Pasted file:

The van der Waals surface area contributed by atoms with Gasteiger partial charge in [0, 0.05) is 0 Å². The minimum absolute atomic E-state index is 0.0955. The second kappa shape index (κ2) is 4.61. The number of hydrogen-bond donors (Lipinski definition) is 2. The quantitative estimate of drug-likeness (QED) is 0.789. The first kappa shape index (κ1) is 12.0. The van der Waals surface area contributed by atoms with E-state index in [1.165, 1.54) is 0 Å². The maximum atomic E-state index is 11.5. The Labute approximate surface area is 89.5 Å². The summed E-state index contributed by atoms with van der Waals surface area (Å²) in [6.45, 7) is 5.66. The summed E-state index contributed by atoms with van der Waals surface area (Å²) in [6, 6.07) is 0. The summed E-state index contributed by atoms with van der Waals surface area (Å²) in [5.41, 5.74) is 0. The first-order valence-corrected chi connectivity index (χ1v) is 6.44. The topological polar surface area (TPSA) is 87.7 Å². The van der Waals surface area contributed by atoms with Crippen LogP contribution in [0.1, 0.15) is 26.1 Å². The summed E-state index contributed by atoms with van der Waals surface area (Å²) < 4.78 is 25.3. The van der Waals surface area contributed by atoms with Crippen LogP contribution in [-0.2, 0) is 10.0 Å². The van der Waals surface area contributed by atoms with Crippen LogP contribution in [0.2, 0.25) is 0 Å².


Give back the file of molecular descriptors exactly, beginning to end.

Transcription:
The van der Waals surface area contributed by atoms with Gasteiger partial charge in [0, 0.05) is 0 Å². The minimum absolute atomic E-state index is 0.0955. The second kappa shape index (κ2) is 4.61. The number of hydrogen-bond donors (Lipinski definition) is 2. The quantitative estimate of drug-likeness (QED) is 0.789. The first kappa shape index (κ1) is 12.0. The van der Waals surface area contributed by atoms with E-state index in [1.165, 1.54) is 0 Å². The maximum atomic E-state index is 11.5. The Labute approximate surface area is 89.5 Å². The summed E-state index contributed by atoms with van der Waals surface area (Å²) in [6.45, 7) is 5.66. The summed E-state index contributed by atoms with van der Waals surface area (Å²) in [6, 6.07) is 0. The summed E-state index contributed by atoms with van der Waals surface area (Å²) in [5.41, 5.74) is 0. The first-order valence-corrected chi connectivity index (χ1v) is 6.44. The topological polar surface area (TPSA) is 87.7 Å². The van der Waals surface area contributed by atoms with Crippen LogP contribution in [0.1, 0.15) is 26.1 Å². The summed E-state index contributed by atoms with van der Waals surface area (Å²) < 4.78 is 25.3. The van der Waals surface area contributed by atoms with Crippen LogP contribution in [-0.2, 0) is 10.0 Å². The van der Waals surface area contributed by atoms with Crippen LogP contribution in [0.2, 0.25) is 0 Å².